A Toronto officer savagely beat a Black teenage boy until his eye ruptured was sentenced to nine months in jail by the Ontario Superior Court.
Const. Michael Theriault was cleared of aggravated assault but convicted of the lesser charge of assault. He was also found not guilty on the obstruction of justice charge, while his brother was acquitted of all charges. The former cop will also serve a year of probation and five-year weapons prohibition for his 2016 assault of Dafonte Miller.
Miller says he and two friends were walking down a residential street when the off-duty officer and his younger brother Christian Theriault confronted them. The brothers then chased him and beat him.
Miller delivered a victim impact statement read in court at Theriault’s sentencing, where he expressed the profound impact the assault has had on his life.
“I was handcuffed and charged, while Michael Theriault walked away completely free. No one questioned him. Only I was worthy of suspicion. I believe that this was because of the colour of my skin. Because of the colour of my skin, Michael Theriault could have got away with what he did to me,” he said.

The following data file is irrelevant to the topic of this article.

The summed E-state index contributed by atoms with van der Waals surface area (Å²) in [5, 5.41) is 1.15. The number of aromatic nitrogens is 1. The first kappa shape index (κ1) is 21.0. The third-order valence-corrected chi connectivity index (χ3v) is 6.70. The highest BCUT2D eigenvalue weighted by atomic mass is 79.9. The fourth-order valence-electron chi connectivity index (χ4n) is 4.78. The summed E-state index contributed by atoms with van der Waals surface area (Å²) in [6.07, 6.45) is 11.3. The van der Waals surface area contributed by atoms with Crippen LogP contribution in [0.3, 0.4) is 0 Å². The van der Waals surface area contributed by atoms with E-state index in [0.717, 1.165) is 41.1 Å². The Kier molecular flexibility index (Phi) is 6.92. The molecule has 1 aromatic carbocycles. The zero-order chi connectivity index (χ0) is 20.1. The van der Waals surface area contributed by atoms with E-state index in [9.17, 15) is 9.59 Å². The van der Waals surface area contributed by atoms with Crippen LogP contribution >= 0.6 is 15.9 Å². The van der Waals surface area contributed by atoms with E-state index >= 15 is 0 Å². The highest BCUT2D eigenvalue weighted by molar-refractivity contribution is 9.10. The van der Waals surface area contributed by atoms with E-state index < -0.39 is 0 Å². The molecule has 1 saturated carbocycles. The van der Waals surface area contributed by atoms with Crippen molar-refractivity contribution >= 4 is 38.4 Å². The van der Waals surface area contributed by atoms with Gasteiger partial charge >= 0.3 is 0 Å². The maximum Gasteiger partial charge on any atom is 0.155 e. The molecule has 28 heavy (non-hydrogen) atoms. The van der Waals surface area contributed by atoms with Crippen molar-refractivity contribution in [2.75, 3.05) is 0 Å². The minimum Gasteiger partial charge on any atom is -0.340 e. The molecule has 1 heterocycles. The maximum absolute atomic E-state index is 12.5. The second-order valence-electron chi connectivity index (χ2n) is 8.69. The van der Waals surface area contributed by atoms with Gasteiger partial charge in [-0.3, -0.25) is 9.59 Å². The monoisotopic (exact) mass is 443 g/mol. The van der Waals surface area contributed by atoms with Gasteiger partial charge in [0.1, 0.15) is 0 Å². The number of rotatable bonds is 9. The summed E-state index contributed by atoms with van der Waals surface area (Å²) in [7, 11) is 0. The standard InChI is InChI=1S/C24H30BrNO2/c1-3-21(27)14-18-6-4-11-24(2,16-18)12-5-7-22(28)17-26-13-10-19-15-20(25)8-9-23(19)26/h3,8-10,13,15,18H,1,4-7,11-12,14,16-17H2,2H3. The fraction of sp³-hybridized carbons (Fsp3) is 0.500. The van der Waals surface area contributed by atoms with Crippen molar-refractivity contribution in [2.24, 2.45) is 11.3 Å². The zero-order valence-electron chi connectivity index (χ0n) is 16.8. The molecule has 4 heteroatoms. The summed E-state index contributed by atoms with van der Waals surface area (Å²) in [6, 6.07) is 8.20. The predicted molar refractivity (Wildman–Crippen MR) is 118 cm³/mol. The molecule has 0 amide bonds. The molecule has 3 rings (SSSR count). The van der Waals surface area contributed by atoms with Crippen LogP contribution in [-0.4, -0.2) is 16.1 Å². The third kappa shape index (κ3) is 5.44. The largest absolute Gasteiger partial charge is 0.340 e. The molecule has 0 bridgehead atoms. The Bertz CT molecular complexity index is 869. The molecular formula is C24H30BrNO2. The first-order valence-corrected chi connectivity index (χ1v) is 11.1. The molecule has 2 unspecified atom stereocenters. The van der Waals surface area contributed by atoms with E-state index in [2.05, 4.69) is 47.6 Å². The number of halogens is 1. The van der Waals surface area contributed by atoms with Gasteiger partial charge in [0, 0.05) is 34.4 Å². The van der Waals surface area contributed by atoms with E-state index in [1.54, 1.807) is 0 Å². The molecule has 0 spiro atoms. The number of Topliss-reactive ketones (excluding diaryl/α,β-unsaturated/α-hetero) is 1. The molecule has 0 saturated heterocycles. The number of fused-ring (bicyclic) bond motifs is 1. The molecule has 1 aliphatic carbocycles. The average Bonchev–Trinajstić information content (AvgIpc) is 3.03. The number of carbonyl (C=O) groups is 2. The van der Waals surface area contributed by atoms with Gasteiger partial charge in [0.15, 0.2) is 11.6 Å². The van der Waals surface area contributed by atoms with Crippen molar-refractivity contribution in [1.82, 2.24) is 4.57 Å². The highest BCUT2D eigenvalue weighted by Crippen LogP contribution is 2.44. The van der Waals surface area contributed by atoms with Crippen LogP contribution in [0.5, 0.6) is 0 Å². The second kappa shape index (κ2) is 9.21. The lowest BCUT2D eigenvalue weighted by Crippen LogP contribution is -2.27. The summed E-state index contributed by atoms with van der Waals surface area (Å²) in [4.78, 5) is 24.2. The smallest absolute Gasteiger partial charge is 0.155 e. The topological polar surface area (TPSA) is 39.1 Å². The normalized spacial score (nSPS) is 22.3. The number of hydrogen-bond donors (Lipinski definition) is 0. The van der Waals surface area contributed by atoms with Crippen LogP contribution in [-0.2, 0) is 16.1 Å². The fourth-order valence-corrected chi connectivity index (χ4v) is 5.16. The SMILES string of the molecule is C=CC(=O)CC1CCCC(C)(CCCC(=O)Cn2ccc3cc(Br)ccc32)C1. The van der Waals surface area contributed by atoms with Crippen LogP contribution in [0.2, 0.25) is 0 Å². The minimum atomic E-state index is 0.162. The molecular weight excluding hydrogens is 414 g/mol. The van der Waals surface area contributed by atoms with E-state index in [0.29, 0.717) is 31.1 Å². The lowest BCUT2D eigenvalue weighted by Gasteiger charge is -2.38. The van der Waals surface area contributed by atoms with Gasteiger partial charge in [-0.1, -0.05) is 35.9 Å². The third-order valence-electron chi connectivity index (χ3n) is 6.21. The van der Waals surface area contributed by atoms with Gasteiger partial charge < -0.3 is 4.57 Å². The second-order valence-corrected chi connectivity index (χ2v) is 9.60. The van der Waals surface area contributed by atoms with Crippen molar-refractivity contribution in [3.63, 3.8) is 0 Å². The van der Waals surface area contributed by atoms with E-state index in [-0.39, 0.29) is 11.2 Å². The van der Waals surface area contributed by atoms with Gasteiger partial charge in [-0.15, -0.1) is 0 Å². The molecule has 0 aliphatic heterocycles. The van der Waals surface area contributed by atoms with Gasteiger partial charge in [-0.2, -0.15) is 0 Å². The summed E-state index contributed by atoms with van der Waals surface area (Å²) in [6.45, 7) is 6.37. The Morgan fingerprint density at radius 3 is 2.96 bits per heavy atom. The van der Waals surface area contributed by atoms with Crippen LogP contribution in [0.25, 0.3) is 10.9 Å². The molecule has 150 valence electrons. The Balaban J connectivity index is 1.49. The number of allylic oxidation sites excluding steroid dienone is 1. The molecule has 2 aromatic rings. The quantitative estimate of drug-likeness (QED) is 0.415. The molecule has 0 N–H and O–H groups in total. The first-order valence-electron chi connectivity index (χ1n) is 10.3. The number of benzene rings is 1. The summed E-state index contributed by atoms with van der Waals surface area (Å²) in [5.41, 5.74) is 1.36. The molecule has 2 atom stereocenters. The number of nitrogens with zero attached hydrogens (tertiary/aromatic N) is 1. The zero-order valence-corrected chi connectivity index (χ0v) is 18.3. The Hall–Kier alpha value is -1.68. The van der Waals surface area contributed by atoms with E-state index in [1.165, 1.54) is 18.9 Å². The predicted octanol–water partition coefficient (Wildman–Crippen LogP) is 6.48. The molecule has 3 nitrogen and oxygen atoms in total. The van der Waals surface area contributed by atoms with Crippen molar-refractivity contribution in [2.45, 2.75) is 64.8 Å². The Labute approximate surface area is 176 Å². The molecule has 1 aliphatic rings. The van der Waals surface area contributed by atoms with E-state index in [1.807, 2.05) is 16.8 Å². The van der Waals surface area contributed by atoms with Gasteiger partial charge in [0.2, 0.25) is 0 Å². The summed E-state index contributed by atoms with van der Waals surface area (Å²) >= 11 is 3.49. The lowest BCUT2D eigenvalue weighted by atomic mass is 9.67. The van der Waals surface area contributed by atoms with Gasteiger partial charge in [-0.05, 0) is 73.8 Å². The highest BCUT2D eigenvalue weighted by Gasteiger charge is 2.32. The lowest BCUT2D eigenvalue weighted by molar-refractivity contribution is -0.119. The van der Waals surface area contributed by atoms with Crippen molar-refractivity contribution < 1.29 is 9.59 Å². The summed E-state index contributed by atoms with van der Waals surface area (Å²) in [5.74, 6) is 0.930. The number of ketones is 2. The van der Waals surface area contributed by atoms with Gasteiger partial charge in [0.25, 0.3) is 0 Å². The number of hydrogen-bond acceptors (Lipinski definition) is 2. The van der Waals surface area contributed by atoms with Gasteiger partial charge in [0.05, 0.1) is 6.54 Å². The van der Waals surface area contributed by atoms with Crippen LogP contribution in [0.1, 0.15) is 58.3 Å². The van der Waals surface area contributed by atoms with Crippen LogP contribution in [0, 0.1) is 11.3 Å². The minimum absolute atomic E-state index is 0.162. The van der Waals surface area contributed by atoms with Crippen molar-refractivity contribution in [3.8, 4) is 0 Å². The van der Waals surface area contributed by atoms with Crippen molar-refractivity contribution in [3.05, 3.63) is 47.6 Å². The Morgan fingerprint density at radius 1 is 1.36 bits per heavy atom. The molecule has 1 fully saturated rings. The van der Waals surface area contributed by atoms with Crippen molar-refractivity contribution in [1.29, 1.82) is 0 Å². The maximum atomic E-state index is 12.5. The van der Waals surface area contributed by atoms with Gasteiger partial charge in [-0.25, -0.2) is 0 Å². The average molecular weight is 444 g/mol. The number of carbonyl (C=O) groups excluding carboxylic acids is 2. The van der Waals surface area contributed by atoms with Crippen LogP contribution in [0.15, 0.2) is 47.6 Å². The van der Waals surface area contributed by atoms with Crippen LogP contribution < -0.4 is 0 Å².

During the vicious attack, Miller fled to the front door of a home seeking help. He pounded on the door and called for the family to call 911 as Theriault struck him in the face with the pipe. Miller suffered multiple injuries, included a ruptured left eye, which has since been replaced with a prosthetic.
Despite the sentence handed down to Theriault, Justice Di Luca sided with his version of events that Miller and his friends were “car hopping” — breaking into vehicles to steal valuables. The brothers then gave chase and assaulted Miller, the officer using a metal pipe on the young, unarmed Black teen.
“This is not a case where in the course of self-defense, an accused simply went too far,” Di Luca said. “This is a case where after any reasonable, possible threat had abated, the accused armed himself with a weapon and struck the injured and retreating victim.”
The judge also explained to the disgraced constable how his actions had left a permanent stain on the community.
“The Black community has suffered a history of inequality as a result of systemic and overt racism. It has affected the relationship between police and the Black community,” Di Luca added.
Theriault was suspended with pay after his arrest in 2017 but will no longer receive pay as he has been handed jail time. He faces a disciplinary hearing from the Toronto Police Service.